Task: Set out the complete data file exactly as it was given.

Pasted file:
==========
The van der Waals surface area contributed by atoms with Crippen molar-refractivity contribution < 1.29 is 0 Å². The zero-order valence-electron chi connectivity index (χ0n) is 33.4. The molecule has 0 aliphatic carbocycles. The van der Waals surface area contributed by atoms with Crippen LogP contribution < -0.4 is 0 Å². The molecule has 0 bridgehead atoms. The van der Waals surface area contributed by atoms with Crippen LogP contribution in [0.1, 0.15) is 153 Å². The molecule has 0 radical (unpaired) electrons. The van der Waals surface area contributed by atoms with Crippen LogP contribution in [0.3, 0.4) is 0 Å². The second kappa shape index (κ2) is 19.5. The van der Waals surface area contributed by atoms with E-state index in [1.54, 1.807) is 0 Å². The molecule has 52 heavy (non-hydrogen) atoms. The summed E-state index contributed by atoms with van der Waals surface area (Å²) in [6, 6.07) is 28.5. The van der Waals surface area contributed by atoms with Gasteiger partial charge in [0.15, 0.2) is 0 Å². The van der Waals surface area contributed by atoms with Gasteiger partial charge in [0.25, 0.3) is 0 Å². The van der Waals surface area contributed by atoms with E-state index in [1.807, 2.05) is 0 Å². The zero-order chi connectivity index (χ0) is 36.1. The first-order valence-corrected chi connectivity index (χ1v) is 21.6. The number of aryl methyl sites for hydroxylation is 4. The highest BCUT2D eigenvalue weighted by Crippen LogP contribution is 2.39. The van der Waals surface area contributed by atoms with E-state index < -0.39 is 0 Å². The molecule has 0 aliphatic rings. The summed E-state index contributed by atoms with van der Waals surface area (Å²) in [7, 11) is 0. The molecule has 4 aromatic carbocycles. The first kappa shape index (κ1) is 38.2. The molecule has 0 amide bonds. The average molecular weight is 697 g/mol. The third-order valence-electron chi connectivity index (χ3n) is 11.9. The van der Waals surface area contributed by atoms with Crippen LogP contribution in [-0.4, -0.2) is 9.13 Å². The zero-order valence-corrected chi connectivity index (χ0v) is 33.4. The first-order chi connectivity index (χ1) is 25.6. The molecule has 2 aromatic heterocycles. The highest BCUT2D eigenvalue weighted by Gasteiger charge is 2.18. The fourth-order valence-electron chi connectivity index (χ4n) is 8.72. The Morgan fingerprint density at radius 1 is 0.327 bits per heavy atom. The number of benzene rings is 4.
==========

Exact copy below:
The van der Waals surface area contributed by atoms with Crippen molar-refractivity contribution < 1.29 is 0 Å². The zero-order valence-electron chi connectivity index (χ0n) is 33.4. The molecule has 0 aliphatic carbocycles. The van der Waals surface area contributed by atoms with Crippen LogP contribution < -0.4 is 0 Å². The molecule has 0 bridgehead atoms. The van der Waals surface area contributed by atoms with Crippen LogP contribution in [0.1, 0.15) is 153 Å². The molecule has 0 radical (unpaired) electrons. The van der Waals surface area contributed by atoms with Crippen LogP contribution in [0.3, 0.4) is 0 Å². The second kappa shape index (κ2) is 19.5. The van der Waals surface area contributed by atoms with E-state index in [1.54, 1.807) is 0 Å². The molecule has 52 heavy (non-hydrogen) atoms. The summed E-state index contributed by atoms with van der Waals surface area (Å²) in [6, 6.07) is 28.5. The van der Waals surface area contributed by atoms with Gasteiger partial charge in [0.15, 0.2) is 0 Å². The van der Waals surface area contributed by atoms with Gasteiger partial charge in [0.25, 0.3) is 0 Å². The van der Waals surface area contributed by atoms with E-state index in [1.807, 2.05) is 0 Å². The zero-order chi connectivity index (χ0) is 36.1. The first-order valence-corrected chi connectivity index (χ1v) is 21.6. The number of aryl methyl sites for hydroxylation is 4. The highest BCUT2D eigenvalue weighted by Crippen LogP contribution is 2.39. The van der Waals surface area contributed by atoms with E-state index < -0.39 is 0 Å². The molecule has 0 aliphatic rings. The summed E-state index contributed by atoms with van der Waals surface area (Å²) in [7, 11) is 0. The molecule has 4 aromatic carbocycles. The first kappa shape index (κ1) is 38.2. The molecule has 0 amide bonds. The average molecular weight is 697 g/mol. The third-order valence-electron chi connectivity index (χ3n) is 11.9. The van der Waals surface area contributed by atoms with Crippen LogP contribution in [-0.4, -0.2) is 9.13 Å². The zero-order valence-corrected chi connectivity index (χ0v) is 33.4. The first-order chi connectivity index (χ1) is 25.6. The molecule has 2 aromatic heterocycles. The highest BCUT2D eigenvalue weighted by Gasteiger charge is 2.18. The fourth-order valence-electron chi connectivity index (χ4n) is 8.72. The Morgan fingerprint density at radius 1 is 0.327 bits per heavy atom. The number of benzene rings is 4.